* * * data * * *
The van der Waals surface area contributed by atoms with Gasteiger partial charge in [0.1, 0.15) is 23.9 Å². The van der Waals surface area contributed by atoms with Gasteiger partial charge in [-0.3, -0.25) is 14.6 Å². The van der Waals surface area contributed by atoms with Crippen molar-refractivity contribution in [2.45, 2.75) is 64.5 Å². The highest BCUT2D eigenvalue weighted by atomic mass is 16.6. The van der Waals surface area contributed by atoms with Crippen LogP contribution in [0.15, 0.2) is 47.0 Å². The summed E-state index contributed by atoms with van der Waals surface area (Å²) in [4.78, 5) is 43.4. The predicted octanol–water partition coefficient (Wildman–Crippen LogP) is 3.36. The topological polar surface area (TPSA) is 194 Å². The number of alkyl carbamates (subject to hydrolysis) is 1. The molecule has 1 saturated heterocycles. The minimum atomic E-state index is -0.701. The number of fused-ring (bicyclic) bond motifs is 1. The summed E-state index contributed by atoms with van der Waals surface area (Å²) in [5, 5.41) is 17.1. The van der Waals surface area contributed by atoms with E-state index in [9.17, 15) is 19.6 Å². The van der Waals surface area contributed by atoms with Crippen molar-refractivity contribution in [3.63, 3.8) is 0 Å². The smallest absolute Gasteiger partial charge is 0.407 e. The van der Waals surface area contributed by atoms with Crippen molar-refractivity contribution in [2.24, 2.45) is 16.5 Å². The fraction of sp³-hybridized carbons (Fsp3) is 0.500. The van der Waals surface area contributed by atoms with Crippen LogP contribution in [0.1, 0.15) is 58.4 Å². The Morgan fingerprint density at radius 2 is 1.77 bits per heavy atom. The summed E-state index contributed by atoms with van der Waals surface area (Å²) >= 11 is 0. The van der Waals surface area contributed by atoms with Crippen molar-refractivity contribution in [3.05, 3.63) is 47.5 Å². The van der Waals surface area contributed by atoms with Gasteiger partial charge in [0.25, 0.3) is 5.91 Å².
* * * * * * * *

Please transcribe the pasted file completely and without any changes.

The van der Waals surface area contributed by atoms with Gasteiger partial charge in [0.1, 0.15) is 23.9 Å². The van der Waals surface area contributed by atoms with Gasteiger partial charge in [-0.3, -0.25) is 14.6 Å². The van der Waals surface area contributed by atoms with Crippen molar-refractivity contribution in [2.45, 2.75) is 64.5 Å². The highest BCUT2D eigenvalue weighted by atomic mass is 16.6. The van der Waals surface area contributed by atoms with Crippen LogP contribution in [0.15, 0.2) is 47.0 Å². The summed E-state index contributed by atoms with van der Waals surface area (Å²) in [4.78, 5) is 43.4. The predicted octanol–water partition coefficient (Wildman–Crippen LogP) is 3.36. The topological polar surface area (TPSA) is 194 Å². The number of alkyl carbamates (subject to hydrolysis) is 1. The molecule has 1 saturated heterocycles. The minimum atomic E-state index is -0.701. The number of fused-ring (bicyclic) bond motifs is 1. The summed E-state index contributed by atoms with van der Waals surface area (Å²) in [5, 5.41) is 17.1. The van der Waals surface area contributed by atoms with E-state index in [9.17, 15) is 19.6 Å². The van der Waals surface area contributed by atoms with Crippen molar-refractivity contribution in [3.63, 3.8) is 0 Å². The smallest absolute Gasteiger partial charge is 0.407 e. The van der Waals surface area contributed by atoms with Crippen molar-refractivity contribution in [2.24, 2.45) is 16.5 Å². The fraction of sp³-hybridized carbons (Fsp3) is 0.500. The van der Waals surface area contributed by atoms with Crippen LogP contribution in [0.1, 0.15) is 58.4 Å². The Morgan fingerprint density at radius 2 is 1.77 bits per heavy atom. The summed E-state index contributed by atoms with van der Waals surface area (Å²) >= 11 is 0. The van der Waals surface area contributed by atoms with Crippen molar-refractivity contribution in [3.05, 3.63) is 47.5 Å². The van der Waals surface area contributed by atoms with Gasteiger partial charge in [0.25, 0.3) is 5.91 Å².